In the summer of 1981, Rich Carson was a 23-year-old long-distance runner who had been out of college for a year. He was an ambitious, goal-oriented young man with a very successful sales career in Santa Barbara, California.
“The day that changed my life”
Then one morning in August, Rich woke up with severe flu-like symptoms. He went to a specialist who ran tests for strep throat and mononucleosis, but both came back negative. Rich continued to be extremely ill. Finally, he said, “I was blessed to meet an internist who told me that I may be suffering from either a chronic cytomegalovirus or a chronic Epstein-Barr virus.”
Once he had a name for it, Rich began calling every researcher he could find to learn more about his illness, now known as Chronic Fatigue Syndrome.
He recalled, “I was obsessed with what was trying to destroy my life.” By 1986, Rich was spending two or three hours a day on the telephone with researchers and CFS patients.
Although Rich said, “This illness decimated my plans for a career and family,” he refused to sit back and feel sorry for himself. Instead, he avidly read every research abstract he could get his hands on. One particular abstract dealt with low natural killer cell syndrome (LNKS), which has the same symptoms as CFS. Studies in Japan reported favorable results when LNKS patients were treated with an injectable form of lentinan, an extract derived from the root-like structure of the shitake mushroom.
Not content to wait and hope this treatment would find its way to the U.S., Rich contacted the Japanese company that produced it and convinced them to donate $30,000 worth to three U.S. doctors for research. When the resulting research met with success, he was determined to make sure this product could be purchased in the states. Since only one company in the U.S. sold it and it was quite expensive, Rich purchased it from Japan, put his own label on it, and sold it for half the price. And that was the beginning of ProHealth, Inc.
Rich didn’t take an income from ProHealth, but preferred to focus on fundraising for research. He had developed a good relationship with most of the CFS researchers and was able to fund many of them, donating almost 100 percent of ProHealth’s profits to research.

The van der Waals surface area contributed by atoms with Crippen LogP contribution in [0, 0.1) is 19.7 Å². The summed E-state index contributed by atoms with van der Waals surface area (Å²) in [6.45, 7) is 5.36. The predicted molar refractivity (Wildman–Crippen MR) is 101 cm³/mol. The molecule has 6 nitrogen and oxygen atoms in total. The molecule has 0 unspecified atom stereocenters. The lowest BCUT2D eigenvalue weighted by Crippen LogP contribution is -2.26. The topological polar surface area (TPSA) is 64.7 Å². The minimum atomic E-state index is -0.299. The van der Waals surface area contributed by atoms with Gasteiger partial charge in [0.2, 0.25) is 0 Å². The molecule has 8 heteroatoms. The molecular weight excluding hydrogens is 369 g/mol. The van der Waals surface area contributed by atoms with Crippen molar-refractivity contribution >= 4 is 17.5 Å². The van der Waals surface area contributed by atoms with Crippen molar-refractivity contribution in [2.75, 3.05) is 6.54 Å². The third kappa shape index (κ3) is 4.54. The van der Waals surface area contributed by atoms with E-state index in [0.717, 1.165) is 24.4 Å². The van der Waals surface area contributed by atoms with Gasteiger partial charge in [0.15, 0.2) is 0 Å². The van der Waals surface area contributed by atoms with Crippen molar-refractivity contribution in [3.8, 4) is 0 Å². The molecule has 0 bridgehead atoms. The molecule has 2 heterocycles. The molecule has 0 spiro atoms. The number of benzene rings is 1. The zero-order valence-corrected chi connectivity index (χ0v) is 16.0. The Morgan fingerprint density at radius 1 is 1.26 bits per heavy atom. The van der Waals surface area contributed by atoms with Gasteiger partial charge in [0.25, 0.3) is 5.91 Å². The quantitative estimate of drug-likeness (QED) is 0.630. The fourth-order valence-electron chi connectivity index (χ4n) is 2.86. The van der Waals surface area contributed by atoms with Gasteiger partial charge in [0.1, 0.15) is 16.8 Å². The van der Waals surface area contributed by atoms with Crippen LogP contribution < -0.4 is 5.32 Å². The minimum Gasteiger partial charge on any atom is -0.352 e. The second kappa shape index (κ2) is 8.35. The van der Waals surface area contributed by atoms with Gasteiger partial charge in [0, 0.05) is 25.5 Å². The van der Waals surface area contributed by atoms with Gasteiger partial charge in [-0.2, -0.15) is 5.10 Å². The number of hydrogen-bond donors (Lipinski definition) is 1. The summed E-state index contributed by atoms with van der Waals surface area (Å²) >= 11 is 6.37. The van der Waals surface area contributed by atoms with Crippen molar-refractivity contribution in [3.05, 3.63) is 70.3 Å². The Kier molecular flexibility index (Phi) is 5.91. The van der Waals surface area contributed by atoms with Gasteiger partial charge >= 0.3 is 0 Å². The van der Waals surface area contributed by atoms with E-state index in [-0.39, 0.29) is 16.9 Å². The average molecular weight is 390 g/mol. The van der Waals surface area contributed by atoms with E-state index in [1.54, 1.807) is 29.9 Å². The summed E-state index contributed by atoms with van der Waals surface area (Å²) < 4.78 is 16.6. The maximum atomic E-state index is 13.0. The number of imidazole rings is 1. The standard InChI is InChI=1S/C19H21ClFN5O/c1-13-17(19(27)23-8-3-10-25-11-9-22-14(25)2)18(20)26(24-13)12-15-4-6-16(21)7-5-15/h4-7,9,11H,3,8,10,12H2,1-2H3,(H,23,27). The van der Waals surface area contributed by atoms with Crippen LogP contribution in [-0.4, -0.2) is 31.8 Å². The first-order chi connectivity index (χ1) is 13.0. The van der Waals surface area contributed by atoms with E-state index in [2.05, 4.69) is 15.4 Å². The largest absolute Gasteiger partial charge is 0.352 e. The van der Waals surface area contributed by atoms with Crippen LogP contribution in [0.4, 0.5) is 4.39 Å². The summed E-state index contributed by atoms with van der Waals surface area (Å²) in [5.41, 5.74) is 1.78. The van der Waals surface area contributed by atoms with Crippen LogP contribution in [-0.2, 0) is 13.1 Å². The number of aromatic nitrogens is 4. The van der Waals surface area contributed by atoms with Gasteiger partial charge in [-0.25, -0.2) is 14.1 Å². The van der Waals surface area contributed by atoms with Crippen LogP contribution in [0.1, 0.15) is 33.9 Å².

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Although ProHealth is a for-profit company, it has always been run more like a nonprofit, giving away more of its profit than any other company. To date ProHealth has donated more than $3 million to organizations dedicated to researching and finding treatments for CFS and FM.
Committed to being a resource for support and education, ProHealth maintains the ProHealth.com Website, which contains the largest FM & ME/CFS treatment and research library in the world, with over 33,000 articles and medical abstracts. They also offer message boards, chat rooms, and three free e-newsletters (FM, ME/CFS, and Wellness).
Something that impresses me about the ProHealth.com Web site is that they always put the patient first. When they ask for readers’ input, they really listen and give all suggestions serious consideration. They truly live up to their motto: Commerce With Compassion.
Fair Name Campaign
Now Rich Carson has taken on a new cause – launching the Fair Name Campaign to change the name Chronic Fatigue Syndrome, which he feels is demeaning to patients and trivializes the seriousness of their illness. Since late July 2006 when he first mentioned his dissatisfaction with the name, he has received hundreds of letters of support. Rich said, “My favorite letter was from someone who said that calling this disease Chronic Fatigue Syndrome is like calling Parkinson’s disease ‘Chronic Shakiness Syndrome’ or calling Alzheimer’s disease, ‘Chronic Forgetfulness Syndrome.’”
Subsequently he organized a team of eight top U.S. CFS specialists, who agreed to serve as a Name Change Advisory Board. The board proposed to the patient community that the name be changed to the acronym ME/CFS. Next, to carry the Board’s groundwork forward, Rich encouraged the formation of a voluntary Fair Name Implementation Committee, which grew to include 14 highly respected leaders in the CFS research, medical, advocacy/support, philanthropic, and patient communities. And finally, to help the patient community organize for a vote on adoption of the proposed name ME/CFS to replace ‘Chronic Fatigue Syndrome’, Rich has supported the Fair Name Implementation Committee in their work to establish a completely independent ME/CFS Fair Name Campaign Web site (http://www.afairname.org).
Rich’s Wellness Plan
Today Rich Carson is doing better than he has at any time since the onset of his illness. He attributes much of his improvement to daily juicing and nutritional supplements, including Transfer Factor, an immune stimulant.
When asked what was the best advice he could give to someone with Fibromyalgia or ME/CFS, Rich replied, “Participate in your wellness. Stay informed; keep an open mind. Never stop trying something. Never give up!”
* ©2006 by Karen Lee Richards. Used with permission of About.com. All rights reserved. Karen Lee Richards is the Lead Expert, specializing in fibromyalgia and ME/CFS, for HealthCentral’s ChronicPainConnection (http://www.chronicpainconnection.com). Karen is co-founder of the National Fibromyalgia Association (NFA) and was Executive Editor of Fibromyalgia AWARE magazine for four years.